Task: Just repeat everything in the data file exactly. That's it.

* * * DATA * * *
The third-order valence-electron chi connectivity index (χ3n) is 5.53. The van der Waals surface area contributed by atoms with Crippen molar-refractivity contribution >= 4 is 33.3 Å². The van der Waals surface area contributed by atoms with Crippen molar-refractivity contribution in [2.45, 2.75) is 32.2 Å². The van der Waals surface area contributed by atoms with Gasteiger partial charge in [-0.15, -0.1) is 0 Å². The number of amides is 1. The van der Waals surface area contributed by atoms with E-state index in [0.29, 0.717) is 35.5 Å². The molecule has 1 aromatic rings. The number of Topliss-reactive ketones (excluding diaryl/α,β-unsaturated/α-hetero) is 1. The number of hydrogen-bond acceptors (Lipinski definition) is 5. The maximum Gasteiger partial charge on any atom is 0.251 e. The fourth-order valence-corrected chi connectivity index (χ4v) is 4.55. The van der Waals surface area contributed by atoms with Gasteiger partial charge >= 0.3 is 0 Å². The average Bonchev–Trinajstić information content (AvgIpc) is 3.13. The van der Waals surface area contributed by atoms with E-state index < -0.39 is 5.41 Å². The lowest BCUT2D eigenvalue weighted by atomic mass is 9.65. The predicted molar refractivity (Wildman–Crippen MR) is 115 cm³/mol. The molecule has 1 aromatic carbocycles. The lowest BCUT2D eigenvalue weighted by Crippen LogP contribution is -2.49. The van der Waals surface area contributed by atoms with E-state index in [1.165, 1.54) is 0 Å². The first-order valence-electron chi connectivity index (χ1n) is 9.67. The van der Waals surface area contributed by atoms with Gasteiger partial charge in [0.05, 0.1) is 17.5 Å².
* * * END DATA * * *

The third-order valence-electron chi connectivity index (χ3n) is 5.53. The van der Waals surface area contributed by atoms with Crippen molar-refractivity contribution >= 4 is 33.3 Å². The van der Waals surface area contributed by atoms with Crippen molar-refractivity contribution in [2.45, 2.75) is 32.2 Å². The van der Waals surface area contributed by atoms with Gasteiger partial charge in [-0.15, -0.1) is 0 Å². The number of amides is 1. The van der Waals surface area contributed by atoms with E-state index in [0.29, 0.717) is 35.5 Å². The molecule has 1 aromatic rings. The number of Topliss-reactive ketones (excluding diaryl/α,β-unsaturated/α-hetero) is 1. The number of hydrogen-bond acceptors (Lipinski definition) is 5. The maximum Gasteiger partial charge on any atom is 0.251 e. The fourth-order valence-corrected chi connectivity index (χ4v) is 4.55. The van der Waals surface area contributed by atoms with Gasteiger partial charge >= 0.3 is 0 Å². The average Bonchev–Trinajstić information content (AvgIpc) is 3.13. The van der Waals surface area contributed by atoms with E-state index < -0.39 is 5.41 Å². The lowest BCUT2D eigenvalue weighted by atomic mass is 9.65. The predicted molar refractivity (Wildman–Crippen MR) is 115 cm³/mol. The molecule has 1 aromatic carbocycles. The lowest BCUT2D eigenvalue weighted by Crippen LogP contribution is -2.49. The van der Waals surface area contributed by atoms with E-state index in [1.165, 1.54) is 0 Å². The first-order valence-electron chi connectivity index (χ1n) is 9.67. The van der Waals surface area contributed by atoms with Gasteiger partial charge in [0.05, 0.1) is 17.5 Å².